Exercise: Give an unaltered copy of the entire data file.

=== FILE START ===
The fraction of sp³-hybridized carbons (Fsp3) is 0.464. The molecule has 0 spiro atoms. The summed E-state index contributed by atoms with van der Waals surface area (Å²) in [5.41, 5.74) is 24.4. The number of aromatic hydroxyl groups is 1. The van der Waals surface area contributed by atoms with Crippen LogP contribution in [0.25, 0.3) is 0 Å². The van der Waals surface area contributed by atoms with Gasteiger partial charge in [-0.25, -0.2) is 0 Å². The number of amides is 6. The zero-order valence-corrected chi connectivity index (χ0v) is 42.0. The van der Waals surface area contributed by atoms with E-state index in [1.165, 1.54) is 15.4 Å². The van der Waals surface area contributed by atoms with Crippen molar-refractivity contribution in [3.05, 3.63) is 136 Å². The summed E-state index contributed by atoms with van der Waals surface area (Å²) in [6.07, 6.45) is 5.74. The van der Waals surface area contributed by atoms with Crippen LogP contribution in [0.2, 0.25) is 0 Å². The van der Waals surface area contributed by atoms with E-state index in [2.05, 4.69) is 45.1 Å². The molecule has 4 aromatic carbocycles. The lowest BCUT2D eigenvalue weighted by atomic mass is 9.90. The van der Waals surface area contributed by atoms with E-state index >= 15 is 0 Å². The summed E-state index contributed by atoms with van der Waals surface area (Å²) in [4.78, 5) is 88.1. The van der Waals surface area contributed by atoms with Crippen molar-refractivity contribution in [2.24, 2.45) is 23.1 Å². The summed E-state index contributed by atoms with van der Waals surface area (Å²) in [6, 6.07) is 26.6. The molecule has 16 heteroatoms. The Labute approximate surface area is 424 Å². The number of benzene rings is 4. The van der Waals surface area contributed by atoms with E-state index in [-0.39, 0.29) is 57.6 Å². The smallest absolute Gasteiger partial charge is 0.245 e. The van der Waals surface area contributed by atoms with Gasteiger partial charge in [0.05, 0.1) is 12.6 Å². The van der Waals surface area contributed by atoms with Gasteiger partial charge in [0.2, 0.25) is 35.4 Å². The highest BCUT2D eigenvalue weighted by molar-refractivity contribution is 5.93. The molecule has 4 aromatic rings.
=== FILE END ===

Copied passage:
The fraction of sp³-hybridized carbons (Fsp3) is 0.464. The molecule has 0 spiro atoms. The summed E-state index contributed by atoms with van der Waals surface area (Å²) in [5.41, 5.74) is 24.4. The number of aromatic hydroxyl groups is 1. The van der Waals surface area contributed by atoms with Crippen LogP contribution in [0.25, 0.3) is 0 Å². The van der Waals surface area contributed by atoms with Gasteiger partial charge in [-0.25, -0.2) is 0 Å². The number of amides is 6. The zero-order valence-corrected chi connectivity index (χ0v) is 42.0. The van der Waals surface area contributed by atoms with E-state index in [1.165, 1.54) is 15.4 Å². The van der Waals surface area contributed by atoms with Crippen molar-refractivity contribution in [3.05, 3.63) is 136 Å². The summed E-state index contributed by atoms with van der Waals surface area (Å²) in [6.07, 6.45) is 5.74. The van der Waals surface area contributed by atoms with Crippen LogP contribution in [0.2, 0.25) is 0 Å². The van der Waals surface area contributed by atoms with E-state index in [2.05, 4.69) is 45.1 Å². The molecule has 4 aromatic carbocycles. The lowest BCUT2D eigenvalue weighted by atomic mass is 9.90. The van der Waals surface area contributed by atoms with E-state index >= 15 is 0 Å². The summed E-state index contributed by atoms with van der Waals surface area (Å²) in [4.78, 5) is 88.1. The van der Waals surface area contributed by atoms with Crippen molar-refractivity contribution in [2.24, 2.45) is 23.1 Å². The summed E-state index contributed by atoms with van der Waals surface area (Å²) in [6, 6.07) is 26.6. The molecule has 16 heteroatoms. The Labute approximate surface area is 424 Å². The number of benzene rings is 4. The van der Waals surface area contributed by atoms with E-state index in [-0.39, 0.29) is 57.6 Å². The smallest absolute Gasteiger partial charge is 0.245 e. The van der Waals surface area contributed by atoms with Gasteiger partial charge in [0.05, 0.1) is 12.6 Å². The van der Waals surface area contributed by atoms with Gasteiger partial charge in [0.2, 0.25) is 35.4 Å². The highest BCUT2D eigenvalue weighted by molar-refractivity contribution is 5.93. The molecule has 4 aromatic rings.